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Summer savory (Satureja hortensis) is the better known of the savory species. It is an annual, but otherwise is similar in use and flavor to the perennial winter savory. It is used more often than winter savory, which has a slightly more bitter flavor.
This herb has lilac tubular flowers which bloom in the northern hemisphere from July to September. It grows to around 30 to 60 cm (0.98 to 1.97 ft) in height and has very slender, bronze-green leaves.
Summer savory is a traditional popular herb in Atlantic Canada, where it is used in the same way sage is elsewhere. It is the main flavoring in dressing for many fowl, mixed with ground pork and other basic ingredients to create a thick meat dressing known as cretonnade (cretonade) which may be eaten with turkey, goose and duck. It also is used to make stews such as fricot, and in meat pies. It is usually available year-round in local grocery stores in dried form and is used in varying proportions, sometimes added to recipes in large generous heaping spoonfuls (such as in cretonnade), and sometimes more subtly (as in beans, for which savory has a natural affinity). Summer savory is a characteristic ingredient of herbes de Provence. It is also widely used as a seasoning for grilled meats and barbecues, as well as in stews and sauces.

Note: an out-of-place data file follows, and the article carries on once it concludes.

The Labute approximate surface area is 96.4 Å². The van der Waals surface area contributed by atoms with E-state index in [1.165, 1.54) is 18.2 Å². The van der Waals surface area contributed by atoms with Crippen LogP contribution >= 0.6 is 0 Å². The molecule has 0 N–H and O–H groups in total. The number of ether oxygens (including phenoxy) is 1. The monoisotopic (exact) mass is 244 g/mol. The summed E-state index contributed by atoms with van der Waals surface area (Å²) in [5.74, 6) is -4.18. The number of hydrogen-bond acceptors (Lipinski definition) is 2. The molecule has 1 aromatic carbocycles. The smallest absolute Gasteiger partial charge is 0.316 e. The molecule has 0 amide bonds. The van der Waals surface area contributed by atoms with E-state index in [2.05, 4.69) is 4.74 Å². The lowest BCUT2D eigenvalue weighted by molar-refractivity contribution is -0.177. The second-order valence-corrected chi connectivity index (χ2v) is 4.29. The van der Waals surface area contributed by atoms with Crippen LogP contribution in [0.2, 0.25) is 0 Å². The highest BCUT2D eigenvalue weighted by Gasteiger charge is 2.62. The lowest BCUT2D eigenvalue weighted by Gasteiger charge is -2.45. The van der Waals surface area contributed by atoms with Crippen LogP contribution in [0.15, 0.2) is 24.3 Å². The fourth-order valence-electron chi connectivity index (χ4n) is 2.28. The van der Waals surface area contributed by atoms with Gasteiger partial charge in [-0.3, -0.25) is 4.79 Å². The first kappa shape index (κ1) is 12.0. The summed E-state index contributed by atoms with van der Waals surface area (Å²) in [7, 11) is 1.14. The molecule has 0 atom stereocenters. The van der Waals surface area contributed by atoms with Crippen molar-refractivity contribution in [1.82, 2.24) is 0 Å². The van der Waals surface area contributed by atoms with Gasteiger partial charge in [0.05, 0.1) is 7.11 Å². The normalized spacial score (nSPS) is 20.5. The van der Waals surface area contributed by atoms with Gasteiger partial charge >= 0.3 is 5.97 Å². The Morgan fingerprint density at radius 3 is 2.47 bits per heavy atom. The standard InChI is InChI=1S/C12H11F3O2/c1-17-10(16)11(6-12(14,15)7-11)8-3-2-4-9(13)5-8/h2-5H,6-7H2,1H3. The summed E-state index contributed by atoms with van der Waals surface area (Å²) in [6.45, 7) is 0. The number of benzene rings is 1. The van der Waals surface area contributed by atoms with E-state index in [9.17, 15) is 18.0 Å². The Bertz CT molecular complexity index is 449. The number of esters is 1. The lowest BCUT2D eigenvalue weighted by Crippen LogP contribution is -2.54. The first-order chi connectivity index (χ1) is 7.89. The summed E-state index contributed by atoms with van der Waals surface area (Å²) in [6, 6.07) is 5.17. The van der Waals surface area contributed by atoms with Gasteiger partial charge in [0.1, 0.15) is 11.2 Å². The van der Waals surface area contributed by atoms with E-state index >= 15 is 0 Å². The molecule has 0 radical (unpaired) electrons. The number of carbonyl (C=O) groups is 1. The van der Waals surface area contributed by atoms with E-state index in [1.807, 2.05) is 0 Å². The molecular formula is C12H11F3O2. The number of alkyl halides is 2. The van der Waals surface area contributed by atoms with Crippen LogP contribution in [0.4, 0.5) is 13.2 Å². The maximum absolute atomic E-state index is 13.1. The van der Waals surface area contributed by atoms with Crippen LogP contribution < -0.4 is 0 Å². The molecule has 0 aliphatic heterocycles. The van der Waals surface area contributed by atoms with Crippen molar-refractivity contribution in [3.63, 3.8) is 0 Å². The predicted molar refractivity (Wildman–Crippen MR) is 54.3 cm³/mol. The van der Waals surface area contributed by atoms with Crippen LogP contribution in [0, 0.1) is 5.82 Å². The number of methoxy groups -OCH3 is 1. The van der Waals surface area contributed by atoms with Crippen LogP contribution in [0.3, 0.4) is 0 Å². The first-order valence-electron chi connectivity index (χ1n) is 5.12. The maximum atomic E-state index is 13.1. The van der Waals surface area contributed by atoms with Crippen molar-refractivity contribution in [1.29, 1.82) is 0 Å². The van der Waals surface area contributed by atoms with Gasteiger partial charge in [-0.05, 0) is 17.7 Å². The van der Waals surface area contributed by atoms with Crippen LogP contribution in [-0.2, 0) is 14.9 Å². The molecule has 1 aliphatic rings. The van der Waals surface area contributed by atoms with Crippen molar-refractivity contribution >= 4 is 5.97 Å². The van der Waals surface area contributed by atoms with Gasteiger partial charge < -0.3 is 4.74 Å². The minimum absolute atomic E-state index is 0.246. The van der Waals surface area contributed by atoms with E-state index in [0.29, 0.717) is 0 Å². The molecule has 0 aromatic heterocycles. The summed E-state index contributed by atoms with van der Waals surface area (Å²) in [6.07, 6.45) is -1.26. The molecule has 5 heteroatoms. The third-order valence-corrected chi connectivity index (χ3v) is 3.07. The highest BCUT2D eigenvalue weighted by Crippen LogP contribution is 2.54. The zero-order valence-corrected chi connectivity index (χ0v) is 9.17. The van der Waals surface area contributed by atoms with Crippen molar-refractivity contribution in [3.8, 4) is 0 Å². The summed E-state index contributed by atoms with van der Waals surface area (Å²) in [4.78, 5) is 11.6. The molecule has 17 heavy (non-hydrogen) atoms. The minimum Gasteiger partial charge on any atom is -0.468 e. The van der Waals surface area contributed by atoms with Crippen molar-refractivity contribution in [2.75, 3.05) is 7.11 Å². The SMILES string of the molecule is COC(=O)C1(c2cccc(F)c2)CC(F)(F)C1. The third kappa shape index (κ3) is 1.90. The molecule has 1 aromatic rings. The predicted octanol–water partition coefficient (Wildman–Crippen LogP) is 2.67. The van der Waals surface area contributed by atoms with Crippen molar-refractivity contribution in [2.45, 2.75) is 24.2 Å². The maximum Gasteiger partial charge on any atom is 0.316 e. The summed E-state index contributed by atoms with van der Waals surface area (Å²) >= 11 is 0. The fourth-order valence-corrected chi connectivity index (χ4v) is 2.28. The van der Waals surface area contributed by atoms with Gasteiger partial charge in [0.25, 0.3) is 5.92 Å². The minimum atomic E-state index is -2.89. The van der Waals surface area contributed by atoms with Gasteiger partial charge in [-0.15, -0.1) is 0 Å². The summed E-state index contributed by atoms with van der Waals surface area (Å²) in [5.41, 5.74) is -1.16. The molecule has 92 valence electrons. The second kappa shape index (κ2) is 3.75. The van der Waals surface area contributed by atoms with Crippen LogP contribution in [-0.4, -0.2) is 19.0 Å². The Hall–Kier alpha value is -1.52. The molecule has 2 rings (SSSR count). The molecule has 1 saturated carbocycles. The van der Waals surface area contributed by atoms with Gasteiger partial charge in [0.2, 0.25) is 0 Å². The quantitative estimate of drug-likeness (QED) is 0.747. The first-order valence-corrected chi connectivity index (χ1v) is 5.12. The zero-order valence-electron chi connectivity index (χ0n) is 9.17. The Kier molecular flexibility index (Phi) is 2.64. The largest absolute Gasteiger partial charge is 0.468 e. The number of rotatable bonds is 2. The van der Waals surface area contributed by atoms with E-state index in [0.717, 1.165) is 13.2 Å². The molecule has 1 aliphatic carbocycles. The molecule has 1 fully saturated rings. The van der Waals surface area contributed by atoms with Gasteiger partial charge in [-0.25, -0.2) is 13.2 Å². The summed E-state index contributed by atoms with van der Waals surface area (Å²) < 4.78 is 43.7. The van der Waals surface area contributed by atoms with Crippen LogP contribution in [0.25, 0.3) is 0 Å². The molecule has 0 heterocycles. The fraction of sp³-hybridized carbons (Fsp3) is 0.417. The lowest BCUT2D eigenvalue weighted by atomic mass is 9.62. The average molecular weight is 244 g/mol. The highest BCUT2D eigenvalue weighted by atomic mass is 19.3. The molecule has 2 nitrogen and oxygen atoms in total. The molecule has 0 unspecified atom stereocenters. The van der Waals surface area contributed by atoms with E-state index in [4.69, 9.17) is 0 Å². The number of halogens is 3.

Summer savory is preferred over winter savory for use in sausages because of its sweeter, more delicate aroma. It plays an important role in Bulgarian cuisine, providing a strong flavor to a variety of dishes. Instead of salt and pepper, a Bulgarian table will have four condiments: salt, red sweet pepper,summer savory and ground roast corn. When these are mixed it is called sharena sol (шарена сол 'colorful salt').
The plant is called Bohnenkraut in German, bonenkruid in Dutch, sarriette in French, santoreggia in Italian, ajedrea in Spanish, θρούμπι (throúbi) in Greek, cząber ogrodowy in Polish, чубрица (chubritsa) in Bulgarian, cimbru in Romanian, borsikafű in Hungarian and чубар (čubar) in Serbian.
Summer savory is raised from seed grown in a rich, light soil. The seeds are very slow in germinating.
The early spring seedlings are often topped for fresh use in June. When the plants are in flower, they may be pulled up and dried for winter use.
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